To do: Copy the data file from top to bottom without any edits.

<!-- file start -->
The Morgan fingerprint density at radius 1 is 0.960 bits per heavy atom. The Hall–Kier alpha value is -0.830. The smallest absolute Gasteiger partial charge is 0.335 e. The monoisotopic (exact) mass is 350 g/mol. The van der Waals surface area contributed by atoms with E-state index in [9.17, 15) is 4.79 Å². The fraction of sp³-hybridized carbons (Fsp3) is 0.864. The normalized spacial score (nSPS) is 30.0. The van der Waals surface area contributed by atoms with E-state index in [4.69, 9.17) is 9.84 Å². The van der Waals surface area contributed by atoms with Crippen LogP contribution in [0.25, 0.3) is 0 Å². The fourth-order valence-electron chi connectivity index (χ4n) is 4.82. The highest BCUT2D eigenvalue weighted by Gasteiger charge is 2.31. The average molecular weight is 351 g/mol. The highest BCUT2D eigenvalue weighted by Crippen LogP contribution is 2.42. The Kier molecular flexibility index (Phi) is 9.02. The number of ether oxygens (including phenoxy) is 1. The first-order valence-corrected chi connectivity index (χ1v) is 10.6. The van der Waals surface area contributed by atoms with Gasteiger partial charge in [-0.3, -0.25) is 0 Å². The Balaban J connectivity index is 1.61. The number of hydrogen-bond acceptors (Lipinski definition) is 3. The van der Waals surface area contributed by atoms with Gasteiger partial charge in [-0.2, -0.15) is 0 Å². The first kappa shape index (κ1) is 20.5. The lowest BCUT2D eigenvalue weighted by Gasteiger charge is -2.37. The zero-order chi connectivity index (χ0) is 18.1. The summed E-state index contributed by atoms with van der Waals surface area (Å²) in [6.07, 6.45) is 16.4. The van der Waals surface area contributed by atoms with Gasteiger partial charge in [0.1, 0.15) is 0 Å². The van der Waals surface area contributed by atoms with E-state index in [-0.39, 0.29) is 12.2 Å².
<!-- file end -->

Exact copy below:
The Morgan fingerprint density at radius 1 is 0.960 bits per heavy atom. The Hall–Kier alpha value is -0.830. The smallest absolute Gasteiger partial charge is 0.335 e. The monoisotopic (exact) mass is 350 g/mol. The van der Waals surface area contributed by atoms with E-state index in [9.17, 15) is 4.79 Å². The fraction of sp³-hybridized carbons (Fsp3) is 0.864. The normalized spacial score (nSPS) is 30.0. The van der Waals surface area contributed by atoms with E-state index in [4.69, 9.17) is 9.84 Å². The van der Waals surface area contributed by atoms with Crippen LogP contribution in [0.25, 0.3) is 0 Å². The fourth-order valence-electron chi connectivity index (χ4n) is 4.82. The highest BCUT2D eigenvalue weighted by Gasteiger charge is 2.31. The average molecular weight is 351 g/mol. The highest BCUT2D eigenvalue weighted by Crippen LogP contribution is 2.42. The Kier molecular flexibility index (Phi) is 9.02. The number of ether oxygens (including phenoxy) is 1. The first-order valence-corrected chi connectivity index (χ1v) is 10.6. The van der Waals surface area contributed by atoms with Gasteiger partial charge in [-0.3, -0.25) is 0 Å². The Balaban J connectivity index is 1.61. The number of hydrogen-bond acceptors (Lipinski definition) is 3. The van der Waals surface area contributed by atoms with Gasteiger partial charge in [-0.2, -0.15) is 0 Å². The first kappa shape index (κ1) is 20.5. The lowest BCUT2D eigenvalue weighted by Gasteiger charge is -2.37. The zero-order chi connectivity index (χ0) is 18.1. The summed E-state index contributed by atoms with van der Waals surface area (Å²) in [6.07, 6.45) is 16.4. The van der Waals surface area contributed by atoms with Gasteiger partial charge in [0.1, 0.15) is 0 Å². The van der Waals surface area contributed by atoms with E-state index in [-0.39, 0.29) is 12.2 Å².